Amy Adams on Her Frightening Character and the Exhausting Shoot of ‘The Master’
I’ve always been impressed by Amy Adams because there aren’t many actresses who can star is cheery family films (Enchanted, The Muppets) and heavy dramas (Doubt, The Fighter) and be apt at both. For example, in September alone she stars in two very different films, the father-daughter comedy/drama Trouble with the Curve and the controversial drama The Master written and directed by visionary Paul Thomas Anderson.
In The Master, Adams plays Mary Sue Dodd, the wife of Philip Seymour Hoffman‘s Lancaster Dodd, a charismatic man who creates his own religious movement. Adams spoke to New York about shooting the film and why Dodd is the scariest character she’s ever played.
Despite the roughneck nature of her character in The Fighter, Adams admits that Dodd is a character who is far worse. She explains, “I do not want to run into her [Dodd] in a dark alleyway. Give me [my character] Charlene from The Fighter any day, we can have a beer, talk about it, we’ll have fun. This woman scares the shit out of me. Excuse my language.”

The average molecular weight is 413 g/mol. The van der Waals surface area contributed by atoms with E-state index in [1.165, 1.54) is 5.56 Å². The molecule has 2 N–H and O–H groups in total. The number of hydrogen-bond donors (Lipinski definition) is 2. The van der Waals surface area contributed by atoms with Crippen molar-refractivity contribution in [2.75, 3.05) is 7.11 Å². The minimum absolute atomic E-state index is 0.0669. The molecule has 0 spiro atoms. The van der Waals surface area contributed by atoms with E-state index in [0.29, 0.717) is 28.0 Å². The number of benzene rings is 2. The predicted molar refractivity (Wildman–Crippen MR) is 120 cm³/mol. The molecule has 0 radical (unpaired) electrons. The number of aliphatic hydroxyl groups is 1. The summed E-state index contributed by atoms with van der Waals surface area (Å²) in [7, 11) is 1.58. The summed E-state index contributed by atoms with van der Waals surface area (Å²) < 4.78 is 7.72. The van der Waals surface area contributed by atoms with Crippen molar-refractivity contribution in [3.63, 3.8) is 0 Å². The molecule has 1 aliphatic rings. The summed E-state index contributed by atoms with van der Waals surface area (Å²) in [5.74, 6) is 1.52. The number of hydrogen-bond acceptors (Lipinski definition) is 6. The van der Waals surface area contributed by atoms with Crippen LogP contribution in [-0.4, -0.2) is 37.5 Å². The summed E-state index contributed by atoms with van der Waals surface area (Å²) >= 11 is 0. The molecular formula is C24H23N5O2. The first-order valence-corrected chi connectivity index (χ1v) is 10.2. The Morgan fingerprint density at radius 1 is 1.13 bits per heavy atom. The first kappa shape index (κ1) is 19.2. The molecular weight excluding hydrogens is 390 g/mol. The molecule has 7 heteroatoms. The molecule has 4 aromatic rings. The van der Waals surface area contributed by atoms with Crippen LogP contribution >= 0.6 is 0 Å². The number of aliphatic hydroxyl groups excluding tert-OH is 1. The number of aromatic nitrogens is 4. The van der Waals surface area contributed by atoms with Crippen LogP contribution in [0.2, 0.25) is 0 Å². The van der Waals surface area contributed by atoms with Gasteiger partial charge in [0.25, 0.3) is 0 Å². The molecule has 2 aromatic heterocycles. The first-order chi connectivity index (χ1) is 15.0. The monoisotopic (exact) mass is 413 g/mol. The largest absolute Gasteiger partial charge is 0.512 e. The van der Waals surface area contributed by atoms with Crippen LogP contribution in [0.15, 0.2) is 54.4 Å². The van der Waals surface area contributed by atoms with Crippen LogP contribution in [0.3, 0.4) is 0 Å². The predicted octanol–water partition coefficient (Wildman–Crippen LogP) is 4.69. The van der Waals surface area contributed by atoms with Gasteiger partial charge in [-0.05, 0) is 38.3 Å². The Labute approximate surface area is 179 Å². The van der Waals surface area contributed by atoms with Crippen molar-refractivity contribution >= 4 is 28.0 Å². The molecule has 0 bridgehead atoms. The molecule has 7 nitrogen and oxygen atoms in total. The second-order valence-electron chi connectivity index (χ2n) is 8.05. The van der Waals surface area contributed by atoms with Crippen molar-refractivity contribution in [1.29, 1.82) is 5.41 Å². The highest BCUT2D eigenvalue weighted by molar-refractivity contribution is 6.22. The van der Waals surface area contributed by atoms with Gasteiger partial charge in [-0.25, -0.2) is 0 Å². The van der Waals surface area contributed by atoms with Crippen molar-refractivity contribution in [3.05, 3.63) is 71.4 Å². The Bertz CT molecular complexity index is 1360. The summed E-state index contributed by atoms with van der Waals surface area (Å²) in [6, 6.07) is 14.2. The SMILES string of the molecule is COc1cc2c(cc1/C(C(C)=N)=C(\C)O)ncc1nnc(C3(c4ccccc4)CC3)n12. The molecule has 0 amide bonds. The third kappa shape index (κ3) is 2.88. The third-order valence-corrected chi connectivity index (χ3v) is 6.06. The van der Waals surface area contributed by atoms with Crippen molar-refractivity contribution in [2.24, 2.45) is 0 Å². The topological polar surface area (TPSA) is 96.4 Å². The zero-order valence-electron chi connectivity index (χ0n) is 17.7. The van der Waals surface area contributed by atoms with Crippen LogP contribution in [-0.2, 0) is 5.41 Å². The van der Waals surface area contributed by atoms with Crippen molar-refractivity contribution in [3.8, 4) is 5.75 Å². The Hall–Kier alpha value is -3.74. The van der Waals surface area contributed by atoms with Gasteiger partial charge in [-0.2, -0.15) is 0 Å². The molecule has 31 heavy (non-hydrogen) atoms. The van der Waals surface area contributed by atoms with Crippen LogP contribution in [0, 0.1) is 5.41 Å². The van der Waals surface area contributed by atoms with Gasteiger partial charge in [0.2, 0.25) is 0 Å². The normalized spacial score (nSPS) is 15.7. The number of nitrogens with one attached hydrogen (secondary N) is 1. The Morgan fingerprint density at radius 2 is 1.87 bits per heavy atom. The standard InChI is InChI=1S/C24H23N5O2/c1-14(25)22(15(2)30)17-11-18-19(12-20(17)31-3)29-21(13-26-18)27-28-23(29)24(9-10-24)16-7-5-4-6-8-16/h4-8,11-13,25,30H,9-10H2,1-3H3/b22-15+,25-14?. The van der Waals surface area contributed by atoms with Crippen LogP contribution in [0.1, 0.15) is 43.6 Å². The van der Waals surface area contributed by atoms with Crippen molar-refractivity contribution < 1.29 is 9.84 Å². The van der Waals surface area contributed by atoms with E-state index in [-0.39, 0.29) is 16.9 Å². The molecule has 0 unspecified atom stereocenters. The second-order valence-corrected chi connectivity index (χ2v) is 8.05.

Shooting with renowned director Anderson was also a new experience for her, as Anderson required her to be on set during shooting even if she was not in the scenes being shot in order to be sure her “presence” was felt by the other actors. In fact, there were points where she wasn’t even sure if the camera was on her, so she had to stay in character. She says, “It was exhausting, but I love the effect. She’s almost blurry.”